When I was growing up, I was a huge fan of Robert E. Lee. I am sure it had something to do with my father loving history. We visited almost every battlefield east of the Mississippi. We followed the lives of Lincoln, Lee, and Jackson from cradle to grave. I had the freedom to pick any hero I wanted, and I picked Lee. There was a small Confederate flag and picture of Lee on my bedroom bulletin board, I wore a Washington and Lee University sweatshirt. For the sixth-grade speech contest, I memorized his farewell address to his troops after the surrender at Appomattox Court House. I regretted that I was born in boring Ohio as opposed to vital Virginia. I rooted for the South. That was me at 12. While I would have considered myself a strong supporter of civil rights, I never reconsidered my hero worship of Lee.
Enter Eric Schwartz. I met Eric my senior year in college. He was from Los Angeles and held dual citizenship in the United States and France. His Jewish mother had fled France during the Nazi occupation. Eric was very smart and talented; I respected him. My favorite quotation of his was, “I like to say absurd things to see if we can whittle them down to something sane.” He went to Yale Law; I went to Yale Divinity. In the summer of 1974, we rented a beach house on Long Island Sound with several friends. It sounds more exotic than it was. One week some of his relatives visited from France. Of course, their English was much better than my French. On Saturday afternoon a handful of us were watching a PBS show on great American homes which featured Lee’s childhood home Stratford. Why were we watching TV at the beach on a Saturday? It must have been raining. One of our French visitors said he had never heard of Lee. Who was he? I was incredulous. How could anyone not know about the wonderful Lee? Simultaneously Eric and I answered the question. I said, “He was one of the greatest Americans.” Eric said, “He was one of America’s greatest traitors.” I realized that this was not Eric’s saying something absurd to be whittled to something sane. This was already sane. He had thought this through. I have since wondered if his mother’s experience gave him this clarity.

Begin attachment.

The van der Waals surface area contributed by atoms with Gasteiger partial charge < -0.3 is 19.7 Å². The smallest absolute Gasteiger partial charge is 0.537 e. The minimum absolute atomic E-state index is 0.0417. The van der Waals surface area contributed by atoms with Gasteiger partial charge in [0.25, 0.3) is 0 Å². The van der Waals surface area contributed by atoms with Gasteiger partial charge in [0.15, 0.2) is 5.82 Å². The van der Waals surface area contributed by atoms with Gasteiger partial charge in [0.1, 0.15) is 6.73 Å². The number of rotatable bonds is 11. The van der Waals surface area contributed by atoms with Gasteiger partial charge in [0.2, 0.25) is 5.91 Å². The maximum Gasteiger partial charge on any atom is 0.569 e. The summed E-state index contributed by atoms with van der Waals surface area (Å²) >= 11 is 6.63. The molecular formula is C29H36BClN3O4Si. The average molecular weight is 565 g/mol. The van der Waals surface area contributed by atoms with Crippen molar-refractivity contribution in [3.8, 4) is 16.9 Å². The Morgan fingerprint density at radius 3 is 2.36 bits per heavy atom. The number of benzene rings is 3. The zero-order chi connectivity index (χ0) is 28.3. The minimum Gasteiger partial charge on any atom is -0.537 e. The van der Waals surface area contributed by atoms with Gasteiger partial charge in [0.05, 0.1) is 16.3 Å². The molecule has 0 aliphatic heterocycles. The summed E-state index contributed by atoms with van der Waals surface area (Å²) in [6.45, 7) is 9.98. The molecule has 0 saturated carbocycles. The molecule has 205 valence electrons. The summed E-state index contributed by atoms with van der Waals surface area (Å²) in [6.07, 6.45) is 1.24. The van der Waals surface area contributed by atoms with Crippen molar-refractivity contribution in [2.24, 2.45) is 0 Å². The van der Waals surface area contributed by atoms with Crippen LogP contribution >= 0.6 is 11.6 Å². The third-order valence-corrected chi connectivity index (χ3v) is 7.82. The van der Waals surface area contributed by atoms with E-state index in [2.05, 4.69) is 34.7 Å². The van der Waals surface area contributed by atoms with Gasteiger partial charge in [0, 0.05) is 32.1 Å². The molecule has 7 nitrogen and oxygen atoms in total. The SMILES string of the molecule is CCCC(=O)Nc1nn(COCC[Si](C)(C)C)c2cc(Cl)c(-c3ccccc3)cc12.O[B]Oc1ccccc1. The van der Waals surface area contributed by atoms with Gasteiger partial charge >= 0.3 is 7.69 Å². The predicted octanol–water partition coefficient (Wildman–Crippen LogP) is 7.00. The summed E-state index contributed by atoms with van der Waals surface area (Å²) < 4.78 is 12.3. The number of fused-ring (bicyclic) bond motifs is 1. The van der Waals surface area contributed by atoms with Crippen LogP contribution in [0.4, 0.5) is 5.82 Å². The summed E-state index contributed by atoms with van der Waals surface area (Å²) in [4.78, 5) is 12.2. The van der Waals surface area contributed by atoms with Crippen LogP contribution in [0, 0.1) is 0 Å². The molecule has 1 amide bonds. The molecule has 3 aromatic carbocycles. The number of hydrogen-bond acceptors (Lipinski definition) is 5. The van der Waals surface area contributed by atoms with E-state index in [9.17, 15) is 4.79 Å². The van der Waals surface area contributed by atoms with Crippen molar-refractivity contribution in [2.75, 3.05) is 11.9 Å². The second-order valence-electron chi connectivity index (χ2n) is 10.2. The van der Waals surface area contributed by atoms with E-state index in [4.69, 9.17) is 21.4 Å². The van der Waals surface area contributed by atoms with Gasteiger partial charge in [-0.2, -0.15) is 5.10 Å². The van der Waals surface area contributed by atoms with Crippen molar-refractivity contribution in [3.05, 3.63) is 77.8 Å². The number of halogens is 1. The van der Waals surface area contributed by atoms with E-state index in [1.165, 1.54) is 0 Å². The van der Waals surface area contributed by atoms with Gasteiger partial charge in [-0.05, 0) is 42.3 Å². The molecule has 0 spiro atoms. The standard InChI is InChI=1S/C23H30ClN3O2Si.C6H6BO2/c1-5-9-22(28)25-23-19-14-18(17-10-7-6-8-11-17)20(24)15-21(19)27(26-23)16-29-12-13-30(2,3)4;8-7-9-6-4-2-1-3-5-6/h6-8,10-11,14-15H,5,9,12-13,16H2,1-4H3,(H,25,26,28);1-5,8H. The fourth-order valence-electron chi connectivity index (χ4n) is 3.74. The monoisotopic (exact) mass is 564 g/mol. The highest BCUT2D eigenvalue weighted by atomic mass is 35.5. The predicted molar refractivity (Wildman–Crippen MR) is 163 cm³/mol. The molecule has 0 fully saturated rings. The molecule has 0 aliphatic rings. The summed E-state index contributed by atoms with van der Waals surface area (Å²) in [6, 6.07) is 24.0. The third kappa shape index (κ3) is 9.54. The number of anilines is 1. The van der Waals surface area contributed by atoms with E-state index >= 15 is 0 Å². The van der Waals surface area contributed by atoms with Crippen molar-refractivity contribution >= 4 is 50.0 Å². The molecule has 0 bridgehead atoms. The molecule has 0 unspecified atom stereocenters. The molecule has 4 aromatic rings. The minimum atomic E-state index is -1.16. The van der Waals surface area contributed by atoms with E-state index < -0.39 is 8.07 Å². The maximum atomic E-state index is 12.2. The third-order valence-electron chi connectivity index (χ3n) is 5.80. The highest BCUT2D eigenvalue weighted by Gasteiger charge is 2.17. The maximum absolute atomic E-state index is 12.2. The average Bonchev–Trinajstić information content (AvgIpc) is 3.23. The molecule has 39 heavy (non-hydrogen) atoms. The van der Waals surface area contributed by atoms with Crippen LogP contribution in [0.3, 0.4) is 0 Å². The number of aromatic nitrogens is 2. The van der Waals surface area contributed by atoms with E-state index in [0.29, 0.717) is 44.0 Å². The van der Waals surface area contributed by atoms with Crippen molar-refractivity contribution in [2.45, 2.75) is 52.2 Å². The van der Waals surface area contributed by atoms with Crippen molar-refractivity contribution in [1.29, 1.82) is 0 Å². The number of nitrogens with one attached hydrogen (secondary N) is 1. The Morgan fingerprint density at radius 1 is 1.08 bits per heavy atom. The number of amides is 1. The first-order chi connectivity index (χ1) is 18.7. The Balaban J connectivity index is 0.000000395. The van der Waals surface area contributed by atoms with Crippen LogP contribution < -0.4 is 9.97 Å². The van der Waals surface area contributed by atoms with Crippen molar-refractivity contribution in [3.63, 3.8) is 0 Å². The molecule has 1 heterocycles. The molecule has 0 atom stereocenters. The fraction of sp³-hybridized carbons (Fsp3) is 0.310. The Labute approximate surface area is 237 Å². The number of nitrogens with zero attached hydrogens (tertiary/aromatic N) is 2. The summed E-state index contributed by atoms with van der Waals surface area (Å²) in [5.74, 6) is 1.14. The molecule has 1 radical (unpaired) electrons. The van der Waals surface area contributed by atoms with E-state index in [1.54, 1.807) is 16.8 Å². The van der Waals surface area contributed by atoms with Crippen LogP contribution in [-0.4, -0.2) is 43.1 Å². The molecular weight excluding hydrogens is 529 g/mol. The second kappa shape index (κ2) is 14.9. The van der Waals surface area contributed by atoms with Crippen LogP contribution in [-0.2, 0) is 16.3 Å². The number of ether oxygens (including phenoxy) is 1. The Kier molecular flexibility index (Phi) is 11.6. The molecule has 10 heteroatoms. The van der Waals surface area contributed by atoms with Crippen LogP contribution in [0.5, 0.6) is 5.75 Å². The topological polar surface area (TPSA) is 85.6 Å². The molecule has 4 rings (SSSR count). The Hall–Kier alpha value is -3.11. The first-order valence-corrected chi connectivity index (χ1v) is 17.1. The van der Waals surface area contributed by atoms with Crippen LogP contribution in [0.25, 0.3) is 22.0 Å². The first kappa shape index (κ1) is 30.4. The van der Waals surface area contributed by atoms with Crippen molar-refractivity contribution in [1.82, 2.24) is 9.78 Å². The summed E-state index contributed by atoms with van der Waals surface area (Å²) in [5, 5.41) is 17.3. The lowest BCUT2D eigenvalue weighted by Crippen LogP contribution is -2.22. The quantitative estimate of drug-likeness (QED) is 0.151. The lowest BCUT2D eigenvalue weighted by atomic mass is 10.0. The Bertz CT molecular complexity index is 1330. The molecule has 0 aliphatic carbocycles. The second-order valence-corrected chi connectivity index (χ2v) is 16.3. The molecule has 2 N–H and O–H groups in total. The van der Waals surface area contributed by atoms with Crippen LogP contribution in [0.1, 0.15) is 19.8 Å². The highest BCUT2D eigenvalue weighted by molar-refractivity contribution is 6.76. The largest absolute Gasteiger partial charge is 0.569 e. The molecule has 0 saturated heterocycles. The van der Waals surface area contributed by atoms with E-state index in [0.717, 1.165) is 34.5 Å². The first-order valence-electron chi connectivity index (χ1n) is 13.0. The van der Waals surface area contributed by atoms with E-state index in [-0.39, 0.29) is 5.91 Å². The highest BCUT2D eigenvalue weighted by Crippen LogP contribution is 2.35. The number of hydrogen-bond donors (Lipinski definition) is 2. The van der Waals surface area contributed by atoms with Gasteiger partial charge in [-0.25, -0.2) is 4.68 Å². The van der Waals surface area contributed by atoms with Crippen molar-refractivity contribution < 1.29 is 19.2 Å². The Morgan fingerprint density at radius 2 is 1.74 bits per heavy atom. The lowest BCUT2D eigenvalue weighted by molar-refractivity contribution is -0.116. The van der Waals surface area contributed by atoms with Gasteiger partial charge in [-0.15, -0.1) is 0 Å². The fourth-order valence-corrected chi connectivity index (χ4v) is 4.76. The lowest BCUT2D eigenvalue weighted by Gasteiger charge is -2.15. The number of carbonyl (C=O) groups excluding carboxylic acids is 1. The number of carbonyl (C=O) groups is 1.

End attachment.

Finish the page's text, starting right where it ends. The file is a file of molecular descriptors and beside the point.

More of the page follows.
We looked at each other like we were nuts. I challenged him, and his answer was simple. “Lee defended slavery. Slavery is evil.” I was defenseless.
The scales fell from my eyes. I didn’t have to get rid of the picture and flag. Mom had thrown those out with my baseball cards when she converted my bedroom to a sewing room. I had outgrown the sweatshirt; it was by then a paint rag. I did re-examine history and knew that the story of the Lost Cause was a re-working of the real story of slavery, Northern and global economic complicity, Jim Crow, and the country’s sin of racism.
Does it matter to learn the real story? To quote William Faulkner, “The past is not dead. It is not even past.” That is still so true. We need to get the past straight so as not to continue the sins of the past. Our present arises from the past. Our future arises from the present. Learning the real story means I don’t have all the answers. It means I am not as smart as I think I am which means I am free of the burden of destructive arrogance. I would like to think that we can create a perfect future world. That is naïve, unrealistic, and harmful. Yet, we can work to create a better world. That is humbler and healthier. It acknowledges our fallibility and need of each other. Humility listens, grows, and betters itself and others.
I am thankful for Eric’s lesson in humility. He did whittle something absurd down until it was sane. Me.
Hope you are safe, well, and cool.
PASTOR JOHN’S MUSING 7.5.20
Let’s have a short musing. It is too hot, and it is a holiday weekend.
Thank you very much for all the cards, videos, and emails you have sent acknowledging my 45 years in the ministry. Your comments have been humbling. I am always embarrassed by praise in that I feel the person has not said enough. Mark Twain said that, and I have always wanted to say it.
You have said more than enough! Your kind words have been affirming, encouraging, thoughtful, and received with deep gratitude. When I was ordained, I had no timeline in mind. I was just worried about being appointed somewhere. I didn’t have an end date in mind. The time has gone quickly, and it has been a full and meaningful time. That is probably why it has gone quickly.